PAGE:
When the doors opened at 8, people were being allowed inside only in groups of five at a time because of the COVID-19 pandemic.

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Cynthia Coleman, who was first in line at the Anderson Center, said she arrived about 6:15 a.m. and was "excited about voting and hope everybody gets out to vote."

"I want to vote to get Biden in the seat," she said.

The early voting sites include the central office of the Forsyth County Board of Elections at 201 N. Chestnut St., and 16 satellite locations scattered around Winston-Salem and the county.

Unlike the procedures on Election Day, voters who take part in early voting can cast ballots at any of the early-voting sites, since they are not tied to any particular precinct. Each site is capable of providing a voter with the proper ballot.

Early voting will take place from 8 a.m. to 7:30 p.m. on weekdays, with additional hours of weekend voting.

For the next two Saturdays, voting will take place from 9 a.m. to 5 p.m., and on the final Saturday before Election Day, from 8 a.m. to 3 p.m.

For the next two Sundays, voting will be taking place from 1 p.m. to 5 p.m.

Meanwhile, Tsujii said his office is still waiting to see what to do about absentee ballots that arrive without a witness’s signature, as they are supposed to have. The disposition of those ballots awaits further action on the state level, he said, both in the court system and the state elections board.

A recent Associated Press analysis found that the state’s bigger counties were taking two weeks or more to voters who had requested them, with Forsyth County’s turnaround pegged in the study at 11 days.

Tsujii said turnaround times are down to a week now, and that the longer time periods no doubt occurred as the Sept. 4 date approached for mailing out ballots.

“We had 59,000 absentee requests,” Tsujii said, noting that the county has already gotten back 19,000 ballots from absentee voters.

Tsujii said he doesn’t know how many absentee ballots lack witness signatures.

Some voters on Thursday said they were motivated by the chance to vote against someone. In Walkertown, David Moore said he showed up to vote against Roy Cooper, the Democratic governor. Moore said he was once a Cooper fan.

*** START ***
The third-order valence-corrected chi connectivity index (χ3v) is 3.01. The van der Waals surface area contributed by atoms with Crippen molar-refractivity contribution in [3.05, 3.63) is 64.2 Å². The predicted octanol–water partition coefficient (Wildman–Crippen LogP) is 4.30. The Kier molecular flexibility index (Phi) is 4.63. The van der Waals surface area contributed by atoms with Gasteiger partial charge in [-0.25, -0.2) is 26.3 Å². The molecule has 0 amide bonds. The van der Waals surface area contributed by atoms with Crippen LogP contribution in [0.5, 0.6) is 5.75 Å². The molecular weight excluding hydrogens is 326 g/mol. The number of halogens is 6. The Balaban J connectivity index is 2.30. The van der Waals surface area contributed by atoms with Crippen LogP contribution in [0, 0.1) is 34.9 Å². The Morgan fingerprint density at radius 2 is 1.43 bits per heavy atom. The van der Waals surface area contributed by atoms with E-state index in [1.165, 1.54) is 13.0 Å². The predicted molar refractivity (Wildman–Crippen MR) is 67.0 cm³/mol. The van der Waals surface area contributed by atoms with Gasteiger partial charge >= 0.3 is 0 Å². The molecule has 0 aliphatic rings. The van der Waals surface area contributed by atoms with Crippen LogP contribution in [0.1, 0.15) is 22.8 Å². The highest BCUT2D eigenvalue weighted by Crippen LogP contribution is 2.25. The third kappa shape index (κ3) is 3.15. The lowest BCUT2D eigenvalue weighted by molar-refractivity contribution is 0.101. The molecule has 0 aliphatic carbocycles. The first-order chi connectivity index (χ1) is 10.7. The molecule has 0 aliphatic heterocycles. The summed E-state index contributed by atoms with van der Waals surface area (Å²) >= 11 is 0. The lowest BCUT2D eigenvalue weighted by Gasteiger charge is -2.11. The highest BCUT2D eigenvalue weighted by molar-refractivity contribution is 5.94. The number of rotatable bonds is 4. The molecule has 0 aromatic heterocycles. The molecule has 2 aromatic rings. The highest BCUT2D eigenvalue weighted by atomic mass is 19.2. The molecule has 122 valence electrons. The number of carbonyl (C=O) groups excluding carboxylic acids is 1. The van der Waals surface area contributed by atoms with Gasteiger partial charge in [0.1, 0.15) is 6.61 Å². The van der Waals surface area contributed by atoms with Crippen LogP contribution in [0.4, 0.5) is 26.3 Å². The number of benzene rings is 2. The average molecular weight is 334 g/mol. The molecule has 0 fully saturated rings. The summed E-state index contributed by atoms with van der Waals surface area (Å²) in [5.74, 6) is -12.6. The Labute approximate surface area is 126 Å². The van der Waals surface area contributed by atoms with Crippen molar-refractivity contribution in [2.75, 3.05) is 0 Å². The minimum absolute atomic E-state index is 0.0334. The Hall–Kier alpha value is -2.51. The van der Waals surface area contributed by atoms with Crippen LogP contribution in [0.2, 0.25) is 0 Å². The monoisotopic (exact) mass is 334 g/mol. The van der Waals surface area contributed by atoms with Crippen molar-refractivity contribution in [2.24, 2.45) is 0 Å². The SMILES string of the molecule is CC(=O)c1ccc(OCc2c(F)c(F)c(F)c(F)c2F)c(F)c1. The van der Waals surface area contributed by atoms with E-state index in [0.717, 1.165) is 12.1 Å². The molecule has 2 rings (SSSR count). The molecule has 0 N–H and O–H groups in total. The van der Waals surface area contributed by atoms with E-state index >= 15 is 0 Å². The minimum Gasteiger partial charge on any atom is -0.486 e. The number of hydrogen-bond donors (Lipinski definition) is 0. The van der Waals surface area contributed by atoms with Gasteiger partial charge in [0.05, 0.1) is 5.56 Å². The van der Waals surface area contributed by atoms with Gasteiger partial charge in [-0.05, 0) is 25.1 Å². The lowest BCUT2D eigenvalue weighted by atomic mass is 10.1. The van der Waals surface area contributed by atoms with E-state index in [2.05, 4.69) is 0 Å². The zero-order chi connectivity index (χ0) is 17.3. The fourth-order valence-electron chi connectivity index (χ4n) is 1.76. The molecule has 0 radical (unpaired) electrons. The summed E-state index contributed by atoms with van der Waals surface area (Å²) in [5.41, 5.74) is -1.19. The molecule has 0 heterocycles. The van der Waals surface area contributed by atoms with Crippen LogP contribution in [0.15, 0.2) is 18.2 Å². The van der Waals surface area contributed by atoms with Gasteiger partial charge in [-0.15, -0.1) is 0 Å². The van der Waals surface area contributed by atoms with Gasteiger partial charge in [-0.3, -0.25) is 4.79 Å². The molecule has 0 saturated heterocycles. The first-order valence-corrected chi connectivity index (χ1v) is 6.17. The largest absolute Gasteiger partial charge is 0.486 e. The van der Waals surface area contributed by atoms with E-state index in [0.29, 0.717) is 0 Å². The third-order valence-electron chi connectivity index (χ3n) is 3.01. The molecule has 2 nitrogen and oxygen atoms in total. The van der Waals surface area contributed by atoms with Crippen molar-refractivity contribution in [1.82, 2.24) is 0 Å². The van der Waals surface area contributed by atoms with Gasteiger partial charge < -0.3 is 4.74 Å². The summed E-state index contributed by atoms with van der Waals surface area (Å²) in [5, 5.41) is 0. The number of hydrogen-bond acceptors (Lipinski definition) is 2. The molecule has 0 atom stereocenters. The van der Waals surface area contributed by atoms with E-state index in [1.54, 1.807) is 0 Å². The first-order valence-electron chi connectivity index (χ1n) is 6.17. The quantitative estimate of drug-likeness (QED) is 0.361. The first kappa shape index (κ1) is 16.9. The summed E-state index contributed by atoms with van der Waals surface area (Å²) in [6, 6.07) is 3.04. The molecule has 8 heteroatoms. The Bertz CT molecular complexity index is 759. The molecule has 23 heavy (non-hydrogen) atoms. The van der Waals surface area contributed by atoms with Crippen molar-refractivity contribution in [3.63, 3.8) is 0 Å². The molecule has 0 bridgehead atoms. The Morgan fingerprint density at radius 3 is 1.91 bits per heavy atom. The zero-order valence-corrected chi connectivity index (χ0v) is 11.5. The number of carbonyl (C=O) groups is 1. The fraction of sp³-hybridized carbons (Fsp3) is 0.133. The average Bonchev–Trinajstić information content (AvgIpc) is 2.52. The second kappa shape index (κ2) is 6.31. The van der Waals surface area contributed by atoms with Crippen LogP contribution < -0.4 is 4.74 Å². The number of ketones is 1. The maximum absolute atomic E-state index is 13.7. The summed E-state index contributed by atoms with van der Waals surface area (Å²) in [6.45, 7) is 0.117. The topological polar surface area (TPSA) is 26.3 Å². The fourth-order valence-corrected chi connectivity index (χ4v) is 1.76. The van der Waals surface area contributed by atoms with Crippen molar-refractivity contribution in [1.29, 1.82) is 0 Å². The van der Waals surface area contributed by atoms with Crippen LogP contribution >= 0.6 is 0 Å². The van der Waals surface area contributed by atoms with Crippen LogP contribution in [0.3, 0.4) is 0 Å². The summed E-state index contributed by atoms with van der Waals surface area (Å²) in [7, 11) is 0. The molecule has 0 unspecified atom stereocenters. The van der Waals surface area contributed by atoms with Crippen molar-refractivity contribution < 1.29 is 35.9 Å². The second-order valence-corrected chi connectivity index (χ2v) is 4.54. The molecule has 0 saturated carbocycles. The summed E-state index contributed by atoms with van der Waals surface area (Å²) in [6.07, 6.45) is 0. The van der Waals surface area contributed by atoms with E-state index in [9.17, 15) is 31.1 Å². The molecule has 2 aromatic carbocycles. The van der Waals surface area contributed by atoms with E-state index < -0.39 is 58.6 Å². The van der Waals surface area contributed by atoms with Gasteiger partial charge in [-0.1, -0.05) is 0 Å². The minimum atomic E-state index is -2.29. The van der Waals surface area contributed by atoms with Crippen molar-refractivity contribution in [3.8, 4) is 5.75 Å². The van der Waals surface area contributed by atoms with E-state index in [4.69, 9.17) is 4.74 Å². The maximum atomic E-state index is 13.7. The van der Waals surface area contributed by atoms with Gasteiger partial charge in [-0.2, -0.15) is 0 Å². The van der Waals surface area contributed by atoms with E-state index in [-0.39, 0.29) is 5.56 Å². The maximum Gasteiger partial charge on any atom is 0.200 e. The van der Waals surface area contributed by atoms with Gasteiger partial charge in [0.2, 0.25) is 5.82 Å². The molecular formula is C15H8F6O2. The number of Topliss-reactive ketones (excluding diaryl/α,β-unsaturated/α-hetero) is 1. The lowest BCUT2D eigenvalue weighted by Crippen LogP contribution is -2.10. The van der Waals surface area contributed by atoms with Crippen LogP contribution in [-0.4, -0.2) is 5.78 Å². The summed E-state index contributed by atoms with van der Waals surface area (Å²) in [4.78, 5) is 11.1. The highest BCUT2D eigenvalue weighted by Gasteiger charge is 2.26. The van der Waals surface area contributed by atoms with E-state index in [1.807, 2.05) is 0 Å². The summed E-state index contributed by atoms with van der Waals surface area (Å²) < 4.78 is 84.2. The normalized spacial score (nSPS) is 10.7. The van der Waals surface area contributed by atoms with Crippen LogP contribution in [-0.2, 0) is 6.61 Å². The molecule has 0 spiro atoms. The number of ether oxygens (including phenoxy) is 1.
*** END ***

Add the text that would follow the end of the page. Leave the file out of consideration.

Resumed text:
“I have switched on him,” Moore said.

Eva Cranfill, waiting to vote in Walkertown, said she always votes early when she gets the chance.

“As long as I can walk and I’m able to do it, I will vote early, she said. “I don’t have anything else to do but go home and do the leaves.”

Floyd Church said he had a very urgent reason to vote on Thursday at Walkertown.

“I will be moving to Pilot Mountain next Wednesday,” he said. “I thought, ‘Go ahead and do it now and get it over with.’ “ Church said he bided his time in line “talking about politics.”

“Trump and Pence: I’m going straight Republican,” he said.

In Walkertown, a woman who didn’t want to be interviewed was busy with some crochet work. She pulled a partially-completed item out of her bag but admitted she had started on it before showing up to vote.

At the government center, Anne Wise said she followed former first lady Michelle Obama's advice to wear comfortable shoes, pack a lunch and make a plan.

About that planning part: "I came last week and found a parking lot," Wise said. A Democrat in support of Biden, Wise said she has been "waiting four years to vote in this election."

Forsyth County Commissioner Tonya McDaniel, a graduate of WSSU, said many of the people standing in line to vote at the Anderson Center were alumni, who made a special appeal to each other to get out and vote this morning.

Sandra Young, who works at WSSU in event scheduling and coordination, found the early line this morning at the Anderson Center the best time to fit voting into her schedule.

"I don't want to stand in line very long, and I need to be at work," she said.